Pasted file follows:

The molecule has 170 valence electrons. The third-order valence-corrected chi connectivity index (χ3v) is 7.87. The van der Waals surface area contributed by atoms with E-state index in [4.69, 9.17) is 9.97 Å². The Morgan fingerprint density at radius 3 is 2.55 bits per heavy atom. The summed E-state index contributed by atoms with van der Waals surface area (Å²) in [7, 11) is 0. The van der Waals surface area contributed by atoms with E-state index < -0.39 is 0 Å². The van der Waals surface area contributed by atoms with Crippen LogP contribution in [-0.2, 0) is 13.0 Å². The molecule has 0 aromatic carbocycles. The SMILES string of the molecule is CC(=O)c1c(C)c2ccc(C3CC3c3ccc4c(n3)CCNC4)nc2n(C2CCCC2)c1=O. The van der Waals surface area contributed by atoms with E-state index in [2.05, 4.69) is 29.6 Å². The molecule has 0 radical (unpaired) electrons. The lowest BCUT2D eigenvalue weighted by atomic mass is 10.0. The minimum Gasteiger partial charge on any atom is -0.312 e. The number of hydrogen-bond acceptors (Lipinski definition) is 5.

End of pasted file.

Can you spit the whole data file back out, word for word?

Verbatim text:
The molecule has 170 valence electrons. The third-order valence-corrected chi connectivity index (χ3v) is 7.87. The van der Waals surface area contributed by atoms with E-state index in [4.69, 9.17) is 9.97 Å². The Morgan fingerprint density at radius 3 is 2.55 bits per heavy atom. The summed E-state index contributed by atoms with van der Waals surface area (Å²) in [7, 11) is 0. The van der Waals surface area contributed by atoms with E-state index < -0.39 is 0 Å². The van der Waals surface area contributed by atoms with Crippen LogP contribution in [-0.2, 0) is 13.0 Å². The molecule has 0 aromatic carbocycles. The SMILES string of the molecule is CC(=O)c1c(C)c2ccc(C3CC3c3ccc4c(n3)CCNC4)nc2n(C2CCCC2)c1=O. The van der Waals surface area contributed by atoms with E-state index in [2.05, 4.69) is 29.6 Å². The molecule has 0 radical (unpaired) electrons. The lowest BCUT2D eigenvalue weighted by atomic mass is 10.0. The minimum Gasteiger partial charge on any atom is -0.312 e. The number of hydrogen-bond acceptors (Lipinski definition) is 5.